because it would be a classic New Labour move and our Prime Minister is New Labour through to his bones.

          • kyle lynch

            So purr unsubstantiated speculation. Gotcha.

          • Johnny Foreigner ✓ Very angry

            Not yet.

          • kyle lynch

            When has it ever been implied or suggested or a history of it happening.

    • PaD

      Thats the opinion of people who can only digest the single word hitler when its mixed in with about a 1000 other words..theres a name for this condition: ‘braindead’

      • davidblameron

        He shouldn’t even have mentioned him, it was a lazy analogy in an effort to paint the picture of what is, true a dictatorial EU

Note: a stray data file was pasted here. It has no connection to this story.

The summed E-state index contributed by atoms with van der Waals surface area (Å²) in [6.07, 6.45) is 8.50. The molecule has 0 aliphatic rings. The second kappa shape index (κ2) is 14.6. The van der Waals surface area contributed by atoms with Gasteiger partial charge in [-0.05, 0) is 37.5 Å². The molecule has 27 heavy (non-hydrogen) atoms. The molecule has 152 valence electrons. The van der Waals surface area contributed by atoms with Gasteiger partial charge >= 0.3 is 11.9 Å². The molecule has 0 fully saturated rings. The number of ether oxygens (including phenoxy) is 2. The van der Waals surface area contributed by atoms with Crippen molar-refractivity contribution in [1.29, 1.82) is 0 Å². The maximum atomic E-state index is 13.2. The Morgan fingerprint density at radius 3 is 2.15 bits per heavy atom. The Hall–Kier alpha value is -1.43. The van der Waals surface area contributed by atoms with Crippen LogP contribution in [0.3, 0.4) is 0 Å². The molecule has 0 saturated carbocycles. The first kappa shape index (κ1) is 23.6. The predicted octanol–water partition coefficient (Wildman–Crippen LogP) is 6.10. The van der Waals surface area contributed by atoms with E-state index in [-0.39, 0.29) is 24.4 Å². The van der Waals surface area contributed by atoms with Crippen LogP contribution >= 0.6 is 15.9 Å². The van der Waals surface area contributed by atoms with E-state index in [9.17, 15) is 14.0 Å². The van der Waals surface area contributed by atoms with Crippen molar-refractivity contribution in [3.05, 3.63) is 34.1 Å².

• Pretty_Polly

    Hello,

    My name is David Cameron of Brussels and Panama and my aim is to destroy Britain as you know and love it.

    That is why I have admitted over 750,000 migrants and asylum seekers in the last 12 months alone, why I support eastern extension of the EU and why I have done virtually nothing to stop illegals entering the country and remaining forever. I will of course repeat these policies this year and every year during my premiership.

    Up and down the country, I am told that my plans are working perfectly as people find they are becoming ‘Strangers Where They Live’ http://www.telegraph.co.uk/news/uknews/immigration/9831912/I-feel-like-a-stranger-where-I-live.html and I am delighted my Defence Minister, Michael Fallon, has told me that our towns and cities are being enrichingly ‘swamped with immigrants’ http://www.theguardian.com/uk-news/2014/oct/26/british-towns-swamped-immigrants-michael-fallon-eu